Laudan Aron

Co-Director
Organization: Urban Institute

Laudan (Laudy) Aron, MA, is a Senior Fellow with the Urban Institute’s Health Policy Center and co-directs Urban’s cross-center initiative on the Social Determinants of Health. She directed the groundbreaking 2013 study, Shorter Lives, Poorer Health, for the National Research Council and the Institute of Medicine. That study documented a large and growing US “health disadvantage” affecting almost all Americans. Laudy first joined Urban in 1992 and has spent over 25 years conducting research and policy analysis on a wide range of social welfare issues, including health and disability, education, employment and training, housing and homelessness, and social protection and justice. Her work focuses on how social and economic conditions shape health and well-being, and how social welfare programs and policies (broadly defined) can best support healthy human development across the life course and over time and place.

  • This study will examine how social spending and Medicaid policies influence child health and development. Analysis will be based on NSCH data matched by birth cohort and state to historical government spending data from the Census of Governments. Multivariate analysis will be used to examine the impacts of state spending by developmental phase on health.
  • Greater scheduling predictability may reduce parental stress and increase child care stability, job stability, and income. Researchers will use qualitative and quantitative methods to evaluate the implementation of the Oregon law and analyze the impacts on family and child health outcomes.

  • Birth outcomes, including infant mortality and low birth weight, are shockingly poor in the U.S. Researchers will assess whether the ACA increased intended pregnancies, reduced prepregnancy smoking, and affected contraception and birth outcomes among women covered by Medicaid--and whether these changes reduced disparities across racial and ethnic groups.

  • The impact of the opioid epidemic on children, their families, and on child-serving systems (early childhood education, schools, child welfare, etc.) is not well understood. This exploratory project will examine some of the most critical dimensions, urgent challenges, and important nuances for policymakers and others, drawing on a review of the existing literature and a deeper dive into two states at the forefront of the opioid epidemic.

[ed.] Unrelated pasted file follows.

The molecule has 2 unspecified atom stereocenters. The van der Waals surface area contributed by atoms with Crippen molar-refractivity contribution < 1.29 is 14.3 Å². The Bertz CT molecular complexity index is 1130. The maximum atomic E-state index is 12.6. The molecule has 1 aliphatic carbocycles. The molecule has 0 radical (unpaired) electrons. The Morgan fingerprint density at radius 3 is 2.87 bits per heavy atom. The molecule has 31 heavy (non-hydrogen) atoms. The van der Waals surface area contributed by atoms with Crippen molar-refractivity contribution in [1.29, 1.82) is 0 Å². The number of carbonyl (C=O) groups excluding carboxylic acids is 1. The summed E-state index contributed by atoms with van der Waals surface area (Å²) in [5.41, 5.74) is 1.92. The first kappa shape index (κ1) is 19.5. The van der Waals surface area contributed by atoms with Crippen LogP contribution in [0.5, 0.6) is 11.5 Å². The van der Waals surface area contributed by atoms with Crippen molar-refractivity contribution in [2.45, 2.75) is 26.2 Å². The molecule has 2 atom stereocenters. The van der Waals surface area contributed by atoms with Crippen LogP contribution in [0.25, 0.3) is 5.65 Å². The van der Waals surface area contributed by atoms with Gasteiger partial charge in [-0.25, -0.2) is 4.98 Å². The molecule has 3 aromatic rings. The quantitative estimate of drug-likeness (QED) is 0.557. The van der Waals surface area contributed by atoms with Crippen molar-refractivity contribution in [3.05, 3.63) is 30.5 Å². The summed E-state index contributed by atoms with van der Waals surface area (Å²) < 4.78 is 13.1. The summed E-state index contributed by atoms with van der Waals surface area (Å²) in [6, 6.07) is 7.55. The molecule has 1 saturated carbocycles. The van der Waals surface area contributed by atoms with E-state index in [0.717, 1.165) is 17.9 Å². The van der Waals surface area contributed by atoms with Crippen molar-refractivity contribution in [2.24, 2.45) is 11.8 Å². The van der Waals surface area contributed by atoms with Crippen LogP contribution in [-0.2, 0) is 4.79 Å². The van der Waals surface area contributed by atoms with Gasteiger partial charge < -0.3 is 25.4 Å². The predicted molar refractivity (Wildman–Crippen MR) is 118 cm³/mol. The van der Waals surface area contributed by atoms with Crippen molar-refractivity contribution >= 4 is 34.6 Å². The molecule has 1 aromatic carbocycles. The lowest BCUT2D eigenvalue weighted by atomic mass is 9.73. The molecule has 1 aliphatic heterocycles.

• This series of case studies identifies and describes several emerging and promising interventions that sit at the intersection of housing and health across the country. Interventions reflect a variety of approaches and models from a diversity of communities and will span both the public and private sectors.
  • Nutrition and Physical Activity
    Food Pantry Packages and Diabetes Control
    This study examines whether a community intervention monitoring glucose and providing diabetes appropriate food can improve health and reduce health care utilization. It builds on Feeding America’s Intervention Trial for Health-Diabetes Mellitus (FAITH-DM) study with a new follow-up round of data collection and new data analyses.
  • This study looks at the effects of federal and state Earned Income Tax Credit (EITC) and minimum wage policies during a mother’s pregnancy and childhood on parental and child health outcomes using data from the Panel Study of Income Dynamics (1984-present).
  • This study examines state level regulations that are being used to promote access to care for primary care services and prescription drugs in private insurance plans. Data are being drawn from a regulatory review of all 50 states and a more in-depth review of activities in six states.
  • The health and well-being of people are intimately tied to the conditions of life in their communities—conditions that structure opportunities and pathways for lifelong and even inter-generational well-being. Philanthropic efforts to improve community health must attend to the many systems that shape life conditions by focusing not only on whom, what, or where to fund, but equally importantly, on how to fund. The Urban Institute’s recent comprehensive review of health-focused community development investments made by the Robert Wood Johnson Foundation between 2013 and 2019 yielded a wide range of insights about how philanthropic investments can drive enduring systems change needed to improve community health, well-being, and equity across the nation.

    October 1, 2021